Amphetamines may decrease the hypotensive effect of antihypertensives. Amphetamines may enhance the effects of tricyclic antidepressants.
Urinary alkalinizing agents increase blood levels and decrease excretion of amphetamines. Urinary acidifying agents decrease blood levels and increase excretion of amphetamines.
Carcinogenesis, Mutagenesis, Impairment of Fertility: Animal studies to evaluate the potential for carcinogenesis, mutagenesis or impairment of fertility have not been performed.
Pregnancy: Pregnancy Category X (see CONTRAINDICATIONS section).
Nursing Mothers: Amphetamines are excreted in human milk. Mothers taking amphetamines should be advised to refrain from nursing.
Pediatric Use: Use of benzphetamine hydrochloride is not recommended in individuals under 12 years of age.
Geriatric Use : Clinical studies of Benzphetamine hydrochloride did not include sufficient numbers of subjects aged 65 and over to determine whether they respond differently from younger subjects. Other reported clinical experience has not identified differences in responses between the elderly and younger patients. In general, dose selection for an elderly patient should be cautious, usually starting at the low end of the dosing range, reflecting the greater frequency of decreased hepatic, renal, or cardiac function, and of concomitant disease or other drug therapy.
The following have been associated with the use of benzphetamine hydrochloride:
Cardiovascular: Palpitation, tachycardia, elevation of blood pressure. There have been isolated reports of cardiomyopathy associated with chronic amphetamine use.
CNS: Overstimulation, restlessness, dizziness, insomnia, tremor, sweating, headache; rarely, psychotic episodes at recommended doses; depression following withdrawal of the drug.
Gastrointestinal: Dryness of the mouth, unpleasant taste, nausea, diarrhea, other gastrointestinal disturbances.
DRUG ABUSE AND DEPENDENCE
Benzphetamine is a controlled substance under the Controlled Substance Act by the Drug Enforcement Administration and has been assigned to Schedule III.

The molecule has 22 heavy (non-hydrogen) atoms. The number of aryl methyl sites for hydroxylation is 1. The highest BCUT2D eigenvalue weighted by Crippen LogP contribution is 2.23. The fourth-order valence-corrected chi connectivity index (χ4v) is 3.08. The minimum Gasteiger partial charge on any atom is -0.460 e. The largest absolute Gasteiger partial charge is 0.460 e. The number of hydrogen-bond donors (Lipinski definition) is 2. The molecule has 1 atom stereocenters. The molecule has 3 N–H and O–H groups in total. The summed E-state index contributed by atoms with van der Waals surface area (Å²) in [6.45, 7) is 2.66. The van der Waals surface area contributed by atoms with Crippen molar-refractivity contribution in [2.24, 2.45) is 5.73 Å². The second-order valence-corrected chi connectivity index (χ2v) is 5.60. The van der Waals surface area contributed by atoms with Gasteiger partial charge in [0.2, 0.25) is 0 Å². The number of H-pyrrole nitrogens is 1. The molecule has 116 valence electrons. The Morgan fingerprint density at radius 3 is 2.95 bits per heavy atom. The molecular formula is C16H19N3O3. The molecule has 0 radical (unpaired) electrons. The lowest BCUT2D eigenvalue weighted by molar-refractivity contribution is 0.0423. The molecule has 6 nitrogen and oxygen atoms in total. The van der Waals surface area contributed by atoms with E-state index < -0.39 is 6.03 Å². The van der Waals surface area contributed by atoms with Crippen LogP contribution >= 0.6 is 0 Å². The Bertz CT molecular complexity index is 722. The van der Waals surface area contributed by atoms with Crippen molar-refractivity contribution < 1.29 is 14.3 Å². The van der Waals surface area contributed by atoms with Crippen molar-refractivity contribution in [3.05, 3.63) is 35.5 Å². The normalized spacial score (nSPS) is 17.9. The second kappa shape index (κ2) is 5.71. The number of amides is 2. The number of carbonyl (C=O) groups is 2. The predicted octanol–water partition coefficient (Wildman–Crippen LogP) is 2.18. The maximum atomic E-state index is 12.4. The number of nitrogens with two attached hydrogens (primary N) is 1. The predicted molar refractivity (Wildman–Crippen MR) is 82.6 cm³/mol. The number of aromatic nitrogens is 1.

Benzphetamine hydrochloride is related chemically and pharmacologically to the amphetamines. Amphetamines and related stimulant drugs have been extensively abused, and the possibility of abuse of benzphetamine hydrochloride tablets should be kept in mind when evaluating the desirability of including a drug as part of a weight reduction program. Abuse of amphetamines and related drugs may be associated with intense psychological dependence and severe social dysfunction. There are reports of patients who have increased the dosage to many times that recommended. Abrupt cessation following prolonged high dosage administration results in extreme fatigue and mental depression; changes are also noted on the sleep EEG. Manifestations of chronic intoxication with anorectic drugs include severe dermatoses, marked insomnia, irritability, hyperactivity, and personality changes. The most severe manifestation of chronic intoxication is psychosis, often clinically indistinguishable from schizophrenia.
Manifestations of Overdosage: Acute overdosage with amphetamines may result in restlessness, tremor, tachypnea, confusion, assaultiveness and panic states. Fatigue and depression usually follow the central stimulation. Cardiovascular effects include arrhythmias, hypertension or hypotension, and circulatory collapse. Gastrointestinal symptoms include nausea, vomiting, diarrhea, and abdominal cramps. Hyperpyrexia and rhabdomyolysis have been reported and can lead to a number of associated complications. Fatal poisoning is usually preceded by convulsions and coma.
Treatment of Overdosage: (see WARNINGS)- Information concerning the effects of overdosage with benzphetamine hydrochloride tablets is extremely limited. The following is based on experience with other anorexiants.
Management of acute amphetamine intoxication is largely symptomatic and includes sedation with a barbiturate. If hypertension is marked, the use of a nitrite or rapidly acting alpha receptor blocking agent should be considered. Experience with hemodialysis or peritoneal dialysis is inadequate to permit recommendations in this regard.
Acidification of the urine increases amphetamine excretion.
The oral LD50 is 174 mg/kg in mice and 104 mg/kg in rats. The intraperitoneal LD50 in mice is 153 mg/kg.
DOSAGE AND ADMINISTRATION
Dosage should be individualized according to the response of the patient. The suggested dosage ranges from 25 to 50 mg one to three times daily. Treatment should begin with 25 to 50 mg once daily with subsequent increase in individual dose or frequency according to response. A single daily dose is preferably given in mid-morning or mid-afternoon, according to the patient’s eating habits. In an occasional patient it may be desirable to avoid late afternoon administration. Use of benzphetamine hydrochloride tablets is not recommended in individuals under 12 years of age.
Benzphetamine hydrochloride tablets 50 mg are white, round film-coated tablets, debossed cor above the bisect and 194 below the bisect on one side and plain on the other side. They are supplied as follows:
Bottles of 30 NDC 64720-194-03
Bottles of 100 NDC 64720-194-10
Bottles of 500 NDC 64720-194-50
Bottles of 1000 NDC 64720-194-11
Store at 20° to 25°C (68° to 77°F) [see USP Controlled Room Temperature].
Dispense in a tight container as defined in the USP.
Keep this and all medications out of the reach of children.
MF # 471-02
Rev : June 2009
Revised: 01/2010 Corepharma LLC
Reproduced with permission of U.S. National Library of Medicine